Another common plant that is toxic to dogs is the tomato plant. When dogs consume this, it can cause weakness, gastrointestinal problems, dilated pupils, slow heart rate, drowsiness, and confusion. Make sure your dog steers clear of this plant to avoid any unnecessary vet visits.
Aloe vera is another summertime plant that is toxic to dogs. The saponins in this succulent can cause vomiting, diarrhea, lethargy, tremors, and general nervous system depression.
Ivy is also quite toxic to dogs, having the capability of causing diarrhea, vomiting, excessive salivation and drooling, and abdominal pain.
The amaryllis bulb is a popular garden ornamental but is poisonous to dogs. Be sure to pay attention to the bulbs if you grow them inside. Similarly, the gladiola flower can cause drooling, vomiting, diarrhea, and lethargy when consumed.
The holly shrub is a low toxicity plant, but your dog could still experience vomiting and diarrhea if eaten.
The daffodil, commonly found in the spring, can cause intestinal spasms, low blood pressure, salivation, tremors, vomiting, diarrhea, and even cardiac arrhythmia if eaten by your dog.
Common in every flower arrangement is the baby’s breath flower. When eaten, this small flower can cause vomiting and diarrhea.
Used to attract butterflies, milkweed is very common and pleasant to look at. However, this flower will induce vomiting and diarrhea, difficulty breathing, rapid and weak pulse, dilated pupils, and even more serious issues such as kidney or liver failure and death.
Common in parks and other large-scale landscaping, the castor bean can cause drooling, vomiting, diarrhea, extreme thirst, loss of appetite, and abdominal pain. It is potentially fatal in severe cases which may present as muscle twitching, tremors, seizures, and even coma.
The azalea or rhododendron flower is poisonous to dogs and produces serious gastrointestinal issues. Additionally, it can cause weakness, discoordination, and weak heart rate. This flower has the potential to be fatal.
Next, the tulip is very popular for gardens but can cause gastrointestinal issues as well as central nervous system depression and even convulsions and death.
Similarly, the chrysanthemum flower can cause vomiting, diarrhea, skin rash, and drooling for your dog if they consume it.
Lastly, the begonia is an extremely common garden flower that is toxic to your dog. It can cause extreme oral irritation and excessive inflammation of the mouth and drooling and vomiting.
Summertime is the time to be outdoors, but that means an increased risk for your pet to accidentally consume something poisonous to them. Be sure to keep an eye on your dog and monitor what they try to eat. If you have any questions or concerns about your pet has, or may have, eaten, contact us today!
The Peterbald cat is a loyal and affectionate feline, known for being “dog-like”. They are very friendly, playful, energetic, and smart. The Peterbald is a descendent of the Don Sphynx cat, still bearing some of its qualities like its varying amount of fur, dexterous front paws, big ears, and wrinkly skin. The other feline in a Peterbald cat is the Oriental Shorthair cat. The Peterbald still carries its long and lithe body shape and oblong head shape from them. However, unique to a Peterbald is their long front toes with webbing. It allows them to hold and manipulate toys, unlike many other cats.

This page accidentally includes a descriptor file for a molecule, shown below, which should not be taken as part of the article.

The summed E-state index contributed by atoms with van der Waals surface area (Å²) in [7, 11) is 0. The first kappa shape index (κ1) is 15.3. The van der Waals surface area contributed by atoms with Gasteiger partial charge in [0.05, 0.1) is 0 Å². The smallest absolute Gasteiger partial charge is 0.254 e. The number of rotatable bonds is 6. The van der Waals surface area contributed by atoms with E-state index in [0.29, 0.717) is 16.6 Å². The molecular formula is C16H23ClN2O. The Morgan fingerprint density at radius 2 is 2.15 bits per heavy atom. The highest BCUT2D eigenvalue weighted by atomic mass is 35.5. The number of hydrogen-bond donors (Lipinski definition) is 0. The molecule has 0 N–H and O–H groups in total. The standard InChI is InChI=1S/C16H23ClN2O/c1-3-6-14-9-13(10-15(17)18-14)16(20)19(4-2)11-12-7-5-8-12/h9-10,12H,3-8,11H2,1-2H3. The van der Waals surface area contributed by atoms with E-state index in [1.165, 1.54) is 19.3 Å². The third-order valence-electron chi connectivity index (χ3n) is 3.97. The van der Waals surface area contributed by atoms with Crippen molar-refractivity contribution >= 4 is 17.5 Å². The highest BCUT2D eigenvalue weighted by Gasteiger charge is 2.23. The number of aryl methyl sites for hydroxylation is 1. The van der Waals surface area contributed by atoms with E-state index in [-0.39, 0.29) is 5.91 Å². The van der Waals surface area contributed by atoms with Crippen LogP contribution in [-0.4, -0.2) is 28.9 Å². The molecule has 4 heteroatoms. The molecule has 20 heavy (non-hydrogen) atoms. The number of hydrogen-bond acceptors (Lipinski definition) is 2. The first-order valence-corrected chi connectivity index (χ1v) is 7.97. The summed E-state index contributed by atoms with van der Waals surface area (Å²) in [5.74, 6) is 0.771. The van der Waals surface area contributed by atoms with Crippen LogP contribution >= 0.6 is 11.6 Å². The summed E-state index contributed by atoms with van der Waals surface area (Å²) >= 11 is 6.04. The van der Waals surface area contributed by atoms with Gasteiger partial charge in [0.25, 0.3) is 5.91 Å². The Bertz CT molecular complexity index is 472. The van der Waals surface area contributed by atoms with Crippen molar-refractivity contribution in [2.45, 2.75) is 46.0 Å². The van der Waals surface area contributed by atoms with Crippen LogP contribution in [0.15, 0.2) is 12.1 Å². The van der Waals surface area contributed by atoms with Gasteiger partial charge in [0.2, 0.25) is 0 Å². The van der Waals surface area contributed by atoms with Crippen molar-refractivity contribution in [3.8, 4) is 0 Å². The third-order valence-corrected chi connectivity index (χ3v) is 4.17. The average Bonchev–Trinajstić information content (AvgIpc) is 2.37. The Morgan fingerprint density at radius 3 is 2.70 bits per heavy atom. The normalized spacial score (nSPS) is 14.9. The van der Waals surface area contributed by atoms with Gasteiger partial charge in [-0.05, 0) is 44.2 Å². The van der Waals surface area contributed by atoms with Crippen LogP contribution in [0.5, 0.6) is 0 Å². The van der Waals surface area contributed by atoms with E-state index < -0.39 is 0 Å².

The Peterbald’s fur varies from a velvety, fuzzy fur to a completely hairless cat. There is even a type that doesn’t even have whiskers or eyebrows, making their skin feel sticky to the touch. Also interesting is that Peterbald’s fur changes throughout their life. This means that if a Peterbald has one of these coats at birth, it can change significantly during their first two years of life, and the hair can be altered, gained, or lost.
The care of Peterbald cats varies based on their coat. If they have a thin fur coat or no hair at all, they require weekly bathing and wipe downs to keep their skin free of harmful oils. Since Peterbald cats can have very thin coats, they need to be kept as inside cats. Moreover, many Peterbald cats can sunburn, have sensitivity to extreme temperatures, and can be easily injured when playing with other cats or children. But given proper care, these cats are relatively low maintenance and have very few associated breed-health issues.
If you are looking to adopt a Peterbald, know that these cats are still somewhat rare, so acquiring one is not an easy feat. Be sure to check with animal shelters, rescue groups, and reputable breeders to see if a Peterbald is needing a forever home. Since they are often not readily available, it can be difficult to find a Peterbald kitten. Important to note is that hairless cats are often sold for higher prices.
If you have any questions, feel free to contact Dr. Olsen at Olsen Veterinary Clinic at 618-656-5868!
Socializing your dog teaches them how to react to the world around them healthily without any unnecessary fear or aggression. It is important to start socialization early, so it becomes their normal behavior. Ideally, it should be between three and 12 weeks of age, but not everyone is with their furry friend at that point in their life. Beyond 18 weeks, socialization gets a lot harder, but it is not impossible.